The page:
Re: [Friesland-genealogy] wyoming/montana - some background information
The information was taken from CD-269 Dutch in America 1800's.
That is the way it was referenced on the CD and that is the way I translated
>From: "W. Aardsma" <wj2a2@...>_________________________________________________________________
>To: "Friesland genealogy" <Frieslandemail@example.com>
>Subject: [Friesland-genealogy] wyoming/montana - some background
>Date: Mon, 1 Jul 2002 23:29:08 -0500
>Please see if this is helpful for the those on the list.
>The most recent post had an entry for the Westra family, some of which
>emigrated to "Montana/Wyoming". "Wyoming/Montana" sounds odd to me, we
>don't normally link those two states together. I have heard of
>Idaho/Montana, those states are similar. Montana is mountainous and
>forested, its name comes from the Spanish word for mountains. Wyoming is a
>traditional western state. Its name comes from the Wyoming Valley in
>northeast Pennsylvania, where settlers were massacred by the Indians (urged
>on by the British) during our war for independence. Wyoming, Michigan, a
>community bordering Grand Rapids, is named for the state of Wyoming.
>In the hope that this will narrow down the search for Westras to certain
>communities with a Netherlandic presence, I checked the directories from
>the Reformed Church in America and the Christian Reformed Church for
>congregations in Wyoming and Montana. Neither had a congregation in
>Wyoming. The earliest church in Montana was in Wormser City (RCA) in 1896
>and it lasted until 1903. Other Montana communities with Netherlandic
>congregations: Columbus (CRC 1916-1939), Shepherd (1908-1943), Conrad (1
>RCA in 1908 and 1 CRC in 1911), Big Timber (1911-1925), and Stanford
>Bozeman, Gallatin Gateway, and Helena have congregations but these were
>started after World War II
>Regretfully the Reformed Church lists congregations by city and not by
>state so I could have missed some. I used their timeline of when
>congregations were organized to find congregations in Montana. In the
>process I became aware of several in Nebraska and Kansas that I was not
>I also consulted Frisians to America by Gallema. She has a section entitled
>"Big Sky Country and westward". After mentioning agricultural and
>industrial problems she writes "...Frisians turned their hopes westward to
>Montana, Washington, and later California, and fresh immigrants from theh
>Netherlands followed in their wake.
> In the land of the Crow Indians in Montana, or the Big Sky Country as
>it is now called, Frisian immigrants in the 1890's and 1900's settled in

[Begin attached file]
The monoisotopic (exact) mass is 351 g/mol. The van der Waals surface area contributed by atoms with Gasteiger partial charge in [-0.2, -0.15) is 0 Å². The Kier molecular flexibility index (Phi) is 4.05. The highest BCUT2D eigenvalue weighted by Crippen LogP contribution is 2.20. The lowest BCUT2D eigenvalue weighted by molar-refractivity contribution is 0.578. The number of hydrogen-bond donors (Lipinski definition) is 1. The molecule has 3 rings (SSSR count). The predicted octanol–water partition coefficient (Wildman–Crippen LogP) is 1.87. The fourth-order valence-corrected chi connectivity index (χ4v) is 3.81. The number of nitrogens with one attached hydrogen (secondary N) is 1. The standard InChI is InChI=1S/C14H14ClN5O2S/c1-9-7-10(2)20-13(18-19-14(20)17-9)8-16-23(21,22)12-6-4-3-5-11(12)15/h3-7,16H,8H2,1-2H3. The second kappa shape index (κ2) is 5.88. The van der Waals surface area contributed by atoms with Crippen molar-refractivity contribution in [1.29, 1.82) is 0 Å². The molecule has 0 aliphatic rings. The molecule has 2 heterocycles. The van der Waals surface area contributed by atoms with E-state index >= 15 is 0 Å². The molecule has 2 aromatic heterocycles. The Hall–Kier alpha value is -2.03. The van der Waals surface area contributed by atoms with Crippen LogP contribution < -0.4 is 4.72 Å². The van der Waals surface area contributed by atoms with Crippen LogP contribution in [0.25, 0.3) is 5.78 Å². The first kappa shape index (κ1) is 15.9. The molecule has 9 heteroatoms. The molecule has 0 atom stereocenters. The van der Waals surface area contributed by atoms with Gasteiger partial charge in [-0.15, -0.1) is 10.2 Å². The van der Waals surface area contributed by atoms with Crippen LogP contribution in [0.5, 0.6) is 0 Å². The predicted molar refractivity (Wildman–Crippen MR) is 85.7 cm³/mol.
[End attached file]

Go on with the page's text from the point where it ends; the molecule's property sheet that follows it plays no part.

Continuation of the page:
>the villages of Manhattan, Amsterdam, Belgrade, and Church Hill."
> A few lines later she writes "Frisians from settlements in Michigan
>and Iowa were the first Dutch settlers who came around the 1890s. The
>Weidenaar family, for example, originally from Ee in Oostdongeradeel, came
>via New Jersey and Michigan to the Gallatin Valley, attracted by the
>glowing advertisements of Rev. Andreas J. Wormser, who worked for the Board
>of Domestic Missions of the Presbyterian Church...and who was an agent for
>the West Gallatin Irrigation Company with the task to recruit Dutch
>farmers from the Netherlands as well as from other parts of America"
>She goes on to mention some of the settlements and family names. No Westras
>were mentioned. Westras were mentioned in Wisconsin and other states to the
>Throughout her book she mentioned several families from Ie/Ee, somehow
>Someone who researches Netherlandic-American history in Minnesota told me
>that the Presbyterians aggressively pushed forsaking your old heritage in
>favor of Americanism. There were a few East Frisian (Duitser) Presbyterian
>congregations in Minnesota and Iowa. I was going to research them but they
>are dying out as is the farm economy in those states.
>One last thing. The first Methodist biskop of Wyoming was nicknamed
>"Brother Van". His last name was Van something-or-other so presumably he
>had a Netherlandic ancestry. Regretfully I cannot find the magazine article
>which I thought I had saved. There is a famous painting of him in western
>art, "Brother Van Shooting Buffalo", depicted when an Indian tribe honored
>him by letting him lead their annual buffalo hunt.
>Kansas City, Missouri, U.S.
>[Non-text portions of this message have been removed]
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